Plevin, who launched and headed Sedgwick’s labor and employment practice for many years, is opening a gallery in downtown San Francisco that focuses on contemporary African art — the only one on the West Coast to do so, she says.
Bekris Gallery and its inaugural exhibition “Common Ground” opens tonight at 5:30 at 49 Geary Street, Suite 235. The exhibit runs through Nov. 21.
Lawyers at Sedgwick and Nixon Peabody donated legal services to help the gallery incorporate and negotiate its lease.
Plevin said she loved practicing law, but always had other interests she wanted to explore. The gallery, which will donate all after-cost proceeds to charity organizations focusing on human rights and food security, was a way for her to combine her interest in art, Africa and giving back.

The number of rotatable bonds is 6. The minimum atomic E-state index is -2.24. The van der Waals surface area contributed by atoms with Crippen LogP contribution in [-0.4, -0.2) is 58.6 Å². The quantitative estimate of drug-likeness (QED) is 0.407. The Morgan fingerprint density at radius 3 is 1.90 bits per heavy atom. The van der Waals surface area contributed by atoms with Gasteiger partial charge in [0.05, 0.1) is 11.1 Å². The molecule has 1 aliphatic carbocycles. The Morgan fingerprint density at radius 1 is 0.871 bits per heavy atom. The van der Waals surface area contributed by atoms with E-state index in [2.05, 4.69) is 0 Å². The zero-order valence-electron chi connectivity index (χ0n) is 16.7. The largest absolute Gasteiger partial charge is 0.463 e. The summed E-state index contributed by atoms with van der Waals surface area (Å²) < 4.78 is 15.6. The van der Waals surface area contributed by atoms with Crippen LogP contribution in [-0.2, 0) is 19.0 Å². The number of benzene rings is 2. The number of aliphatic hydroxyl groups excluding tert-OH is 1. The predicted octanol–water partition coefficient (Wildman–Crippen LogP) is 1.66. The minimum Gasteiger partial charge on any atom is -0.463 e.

Leaving law before it drives you crazy, after the jump.
“I think you should leave something when you love it, when you are happy, that’s a better time to leave than when you are disenchanted,” Plevin said. “If you want to do something else, you need to start thinking about doing it if you are in your fifties.”
Plevin retired as a partner from Sedgwick last year, becoming of counsel. She continues to serve existing clients as needed, but will transition to fulltime work for the gallery within a year.
“I left law loving it. And there are days when I know I will wish I were doing it fulltime,” she said.
The 59-year-old Plevin said she was surprised to find that no galleries on the West Coast specialize in contemporary African art, and only a few on the East Coast do. She met the artists through European and African galleries.
“It will give American audiences an opportunity to see this extraordinary work, which right now you can’t see unless you go to Africa itself, or to Europe,” Plevin said.
— Amanda Royal
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